Here’s a Counterintuitive Idea About a More Efficient Driving Style
Electric Cars are the rage but the reality is that we’ll be with gas for a while still. The goal of a recent study out of the engineering department at Cairo University in Egypt was to investigate driver and vehicle aggressiveness on fuel consumption. They found that accelerating in a leisurely way to save fuel might actually be using more fuel.
Based on the results it was found that fuel consumption varied directly with the different degrees of accelerations. As the aggressiveness increased, the fuel consumption per maneuver decreased, due to the less time spent in acceleration. Fuel consumed in instances of aggressive acceleration was 8% less than that of mild acceleration while normal acceleration consumed about 3.8% more than mild acceleration.
Acceleration & Gas Consumption
Most people believe that the best way to improve fuel economy is to be gentle on the accelerator and to maintain a slow and steady pace. It is proposed that half of that statement is correct. The part of maintaining a slow and steady pace will indeed save you gas and money. This study has found that there is a sweet spot and acceleration.
Because of the way that modern engines are less efficient in lower gears, you could be better off accelerating faster rather than slowly gathering speed, particularly when going from a 30mph zone to a highway.
What the data is illustrating is that an internal combustion engine has the highest efficiency when it’s under ‘full load’ or full throttle. It seems that taking longer to get up to speed does not use less fuel, because your engine is having to use fuel for a longer period of time than if you get up to speed with traffic in a more brisk manner. Aiming for two-thirds of maximum throttle while getting up through the gears as quickly as you can is recommended.
Most of us already know that you want to cruise in the highest gear with the lowest revs to save the most fuel. But to get to that point first, you should get to that cruising speed sooner. The longer you drive it a “poor MPG zone”, the more gas you’ll use. We should accelerate up to 60 mph in a brisk manner while also using the lowest revs you can. That means fast gear changes (acceleration) through the rev range so you hit that 60 mph cruising speed, and then you back-off the throttle.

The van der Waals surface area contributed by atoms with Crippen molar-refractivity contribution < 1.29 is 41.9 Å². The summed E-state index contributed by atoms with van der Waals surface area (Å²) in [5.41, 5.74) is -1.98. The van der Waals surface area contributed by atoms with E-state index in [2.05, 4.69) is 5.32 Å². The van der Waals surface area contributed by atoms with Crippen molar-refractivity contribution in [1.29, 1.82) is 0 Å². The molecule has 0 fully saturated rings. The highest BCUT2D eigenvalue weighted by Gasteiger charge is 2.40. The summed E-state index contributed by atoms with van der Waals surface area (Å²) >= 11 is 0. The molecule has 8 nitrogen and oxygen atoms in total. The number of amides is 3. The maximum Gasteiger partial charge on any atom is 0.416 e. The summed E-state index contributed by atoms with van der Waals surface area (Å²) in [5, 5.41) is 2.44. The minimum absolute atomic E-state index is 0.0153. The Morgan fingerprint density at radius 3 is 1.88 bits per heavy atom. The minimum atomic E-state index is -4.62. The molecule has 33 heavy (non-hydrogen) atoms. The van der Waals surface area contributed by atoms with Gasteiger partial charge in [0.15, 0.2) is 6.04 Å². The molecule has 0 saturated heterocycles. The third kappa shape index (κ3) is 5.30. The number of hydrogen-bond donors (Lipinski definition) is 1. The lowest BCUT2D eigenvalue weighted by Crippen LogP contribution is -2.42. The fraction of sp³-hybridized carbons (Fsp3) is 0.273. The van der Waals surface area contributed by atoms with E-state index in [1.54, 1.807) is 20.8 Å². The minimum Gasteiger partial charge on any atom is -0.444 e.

The study is out of Egypt. Therefore, having come from an oil-dependent economy, one should be skeptical. I haven’t delved into the math, nor have I verified any peer review of the methodology or data. This is being highlighted because the basic concept of there being a “sweet spot” in acceleration makes sense from a mechanical perspective. But like all things science, intuition often does not translate into the reality of the physics or mechanics.
In 2015, the study investigated fuel consumption when a car (mid-size Kia hatchback with a 1.6 litre engine) was driven in three different modes: aggressive, normal and mild. A previous and separate study by Dutch and Swedish researchers suggested having the throttle at two thirds to flat-out was the sweet spot for fuel consumption when accelerating.
Also recently, two Polish universities, Opole University of Technology and Wrocław University of Science and Technology, drew similar conclusions. That research looked at the acceleration intensity on energy consumption and drive efficiency during a road test for a passenger vehicle (Toyota C-HR with a 1.2 liter engine). When the car was accelerated from 20mph to 75mph, the study found that going easy on the accelerator was not the best way to maximize fuel efficiency.
That study clarified saying it is advantageous, in terms of energy, to accelerate the car intensively at low gear ratios to reach the assumed final speed or distance. This leads to a significant reduction in the energy consumed by the car’s powertrain.